In the August 2018 issue of Outdoor Swimmer magazine I wrote about some work we’re doing with Theo Thomas from the London Waterkeeper, a charity with a vision of a Thames fit for swimming. Back in June, we collected water samples from a place I frequently swim in the river, about half a kilometre upstream from Teddington Lock. We tested the samples for e-coli bacteria and found only 50 colonies per 100ml of water in one sample, while the others came up with none.
Officially recognised bathing waters (primarily beaches) are tested weekly through the summer and the samples need to show fewer than 500 colonies of e-coli bacteria per 100ml for the quality to be judged as excellent.
So, these results were good news for the Thames and for my wild and free swimming.
Our plan was to test again after we had some rain, as we know that rain can cause storm drains to overflow and may result in sewage entering the water. However, a month passed and we’ve had no rain.
Treated effluent is pumped constantly into the Thames from sewage works along its length. Although this sounds unpleasant, it’s mostly not a problem for water users as the effluent has been treated to a high standard and it is quickly diluted and dispersed in the river. In addition, sunlight is a natural disinfectant. But during this long dry spell, the flow and volume of water in the Thames has dropped significantly below its usual summer levels. This means the dilution benefit could be reduced. The long dry spell therefore gave us an opportunity to test again to see if there has been an impact on water quality.
Visually, water in the Thames is looking amazing at the moment. The water is often turbid due to a high silt load (this is entirely natural and not harmful to swimmers) but is now clearer than I’ve ever seen it. The slow flow has allowed much of the silt to settle. In addition, this year there are lots of water lilies growing near the banks on this stretch, which is an indicator of healthy water and again something that I haven’t seen before. But you can’t see bacteria.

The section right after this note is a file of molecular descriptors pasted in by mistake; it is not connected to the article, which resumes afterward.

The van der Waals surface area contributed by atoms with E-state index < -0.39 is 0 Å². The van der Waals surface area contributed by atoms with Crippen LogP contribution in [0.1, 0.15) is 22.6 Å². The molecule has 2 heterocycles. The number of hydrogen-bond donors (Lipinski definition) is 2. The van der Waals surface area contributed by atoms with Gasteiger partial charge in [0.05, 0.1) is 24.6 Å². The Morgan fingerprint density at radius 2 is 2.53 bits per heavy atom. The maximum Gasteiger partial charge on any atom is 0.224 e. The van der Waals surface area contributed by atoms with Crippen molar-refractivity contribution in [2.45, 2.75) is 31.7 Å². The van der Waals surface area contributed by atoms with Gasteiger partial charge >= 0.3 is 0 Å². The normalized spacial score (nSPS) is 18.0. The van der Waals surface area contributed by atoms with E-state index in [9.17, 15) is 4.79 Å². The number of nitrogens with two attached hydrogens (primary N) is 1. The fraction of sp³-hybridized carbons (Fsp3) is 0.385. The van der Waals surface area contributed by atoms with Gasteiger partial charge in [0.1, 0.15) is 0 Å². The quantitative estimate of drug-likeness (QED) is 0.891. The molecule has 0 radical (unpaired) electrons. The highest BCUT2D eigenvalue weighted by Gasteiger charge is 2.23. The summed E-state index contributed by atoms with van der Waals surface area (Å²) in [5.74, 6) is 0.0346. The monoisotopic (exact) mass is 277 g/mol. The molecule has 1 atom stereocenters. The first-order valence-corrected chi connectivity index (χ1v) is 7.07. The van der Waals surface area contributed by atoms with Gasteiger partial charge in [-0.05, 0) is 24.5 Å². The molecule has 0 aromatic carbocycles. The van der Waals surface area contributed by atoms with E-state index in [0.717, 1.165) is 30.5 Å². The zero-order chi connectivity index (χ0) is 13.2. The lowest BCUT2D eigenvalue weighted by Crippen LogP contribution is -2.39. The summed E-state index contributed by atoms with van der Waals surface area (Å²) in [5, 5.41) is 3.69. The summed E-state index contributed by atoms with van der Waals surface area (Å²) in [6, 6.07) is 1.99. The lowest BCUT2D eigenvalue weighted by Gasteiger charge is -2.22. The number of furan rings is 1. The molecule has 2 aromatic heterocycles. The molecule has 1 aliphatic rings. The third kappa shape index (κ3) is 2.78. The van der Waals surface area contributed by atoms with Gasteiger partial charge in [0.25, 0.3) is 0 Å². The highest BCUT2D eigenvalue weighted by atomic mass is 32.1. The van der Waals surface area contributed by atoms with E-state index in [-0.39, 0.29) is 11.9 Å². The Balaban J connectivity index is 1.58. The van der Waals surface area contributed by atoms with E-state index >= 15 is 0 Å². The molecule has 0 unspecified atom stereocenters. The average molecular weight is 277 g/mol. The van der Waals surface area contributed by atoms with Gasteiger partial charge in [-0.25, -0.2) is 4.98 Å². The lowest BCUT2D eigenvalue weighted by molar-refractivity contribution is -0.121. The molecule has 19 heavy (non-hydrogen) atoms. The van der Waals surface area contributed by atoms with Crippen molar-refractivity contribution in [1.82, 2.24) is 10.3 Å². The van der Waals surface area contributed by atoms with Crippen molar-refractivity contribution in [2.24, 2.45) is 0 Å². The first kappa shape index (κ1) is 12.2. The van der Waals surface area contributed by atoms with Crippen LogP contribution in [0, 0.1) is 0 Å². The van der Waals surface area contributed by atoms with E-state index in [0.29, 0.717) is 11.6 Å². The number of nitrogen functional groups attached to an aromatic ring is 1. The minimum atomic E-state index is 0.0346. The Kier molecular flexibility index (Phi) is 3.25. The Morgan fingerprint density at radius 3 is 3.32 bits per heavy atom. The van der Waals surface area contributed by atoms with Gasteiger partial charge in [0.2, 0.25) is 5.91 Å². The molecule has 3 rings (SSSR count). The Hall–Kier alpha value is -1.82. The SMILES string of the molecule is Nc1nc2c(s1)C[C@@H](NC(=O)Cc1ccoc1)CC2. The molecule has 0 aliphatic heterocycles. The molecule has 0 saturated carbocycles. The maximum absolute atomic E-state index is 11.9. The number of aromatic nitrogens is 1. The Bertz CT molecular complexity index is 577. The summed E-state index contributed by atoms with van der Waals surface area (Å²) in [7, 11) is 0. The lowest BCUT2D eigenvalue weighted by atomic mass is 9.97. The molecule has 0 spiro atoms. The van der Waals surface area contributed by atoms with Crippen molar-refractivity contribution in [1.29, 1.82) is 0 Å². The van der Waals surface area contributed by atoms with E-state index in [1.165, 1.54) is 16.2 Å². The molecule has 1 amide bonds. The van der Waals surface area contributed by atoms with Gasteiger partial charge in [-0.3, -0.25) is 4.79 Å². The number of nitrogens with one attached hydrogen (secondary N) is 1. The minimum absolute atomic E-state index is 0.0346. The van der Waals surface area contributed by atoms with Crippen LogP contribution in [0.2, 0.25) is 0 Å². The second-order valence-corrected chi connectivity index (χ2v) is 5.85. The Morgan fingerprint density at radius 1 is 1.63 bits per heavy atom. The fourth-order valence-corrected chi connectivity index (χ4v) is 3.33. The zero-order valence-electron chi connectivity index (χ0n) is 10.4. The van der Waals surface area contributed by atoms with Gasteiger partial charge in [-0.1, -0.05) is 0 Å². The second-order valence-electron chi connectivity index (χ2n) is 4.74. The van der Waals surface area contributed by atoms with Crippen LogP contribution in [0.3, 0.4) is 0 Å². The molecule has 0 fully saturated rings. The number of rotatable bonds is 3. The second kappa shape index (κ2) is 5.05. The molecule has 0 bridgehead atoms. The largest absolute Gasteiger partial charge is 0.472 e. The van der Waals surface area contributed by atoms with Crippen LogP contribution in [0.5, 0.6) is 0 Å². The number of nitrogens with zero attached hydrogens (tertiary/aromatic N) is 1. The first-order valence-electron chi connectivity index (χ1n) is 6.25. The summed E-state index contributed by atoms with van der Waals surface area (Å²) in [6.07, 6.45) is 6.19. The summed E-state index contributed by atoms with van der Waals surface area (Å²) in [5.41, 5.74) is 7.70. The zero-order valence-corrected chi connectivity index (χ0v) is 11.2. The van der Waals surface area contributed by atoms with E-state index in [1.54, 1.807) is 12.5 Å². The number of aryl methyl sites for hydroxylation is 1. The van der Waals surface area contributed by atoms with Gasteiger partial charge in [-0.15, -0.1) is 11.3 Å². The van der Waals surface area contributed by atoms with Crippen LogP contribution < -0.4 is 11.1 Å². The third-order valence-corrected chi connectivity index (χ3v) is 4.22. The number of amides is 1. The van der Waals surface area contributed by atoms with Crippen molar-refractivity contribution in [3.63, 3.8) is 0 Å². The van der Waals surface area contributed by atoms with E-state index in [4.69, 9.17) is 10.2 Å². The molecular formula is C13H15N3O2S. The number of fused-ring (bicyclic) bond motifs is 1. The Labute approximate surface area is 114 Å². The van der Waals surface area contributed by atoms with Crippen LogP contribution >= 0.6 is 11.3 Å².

Anyway, on 23 July we tested again and happily found just 150 colonies of e-coli per 100ml. Although this is higher than last time, we haven’t done enough testing to know if this is a statistically significant difference, it is still comfortably below the 500 colonies per 100ml benchmark for excellent water quality, so all good to continue swimming.
There’s just one note of caution. About a kilometre further upstream there is an outfall. We don’t know yet (but we’re investigating) what this outfall connects to, but we did take a water sample close to where it discharges. This came back with something like 10,000 colonies of e-coli indicating contamination with human sewage. As mentioned above, this is quickly diluted in the river and so despite being unsavoury to think about is not particularly hazardous for swimmers, provided they don’t go too close.
This suggests the following:
- During long dry spells, the stretch of the Thames near Teddington Lock is suitable for swimming from a water quality point of view.
- By extension, this implies that the water quality is likely to be excellent further upstream where it has received fewer discharges.
- Even water that is judged as excellent may have some e-coli bacteria and you cannot remove the risk of getting ill completely, but take precautions such as washing hands before eating and don’t swim if you have open cuts.
- Look out for outfalls (see picture). Even if these don’t appear to be flowing, the water around them may be more contaminated than elsewhere. Avoid swimming near them.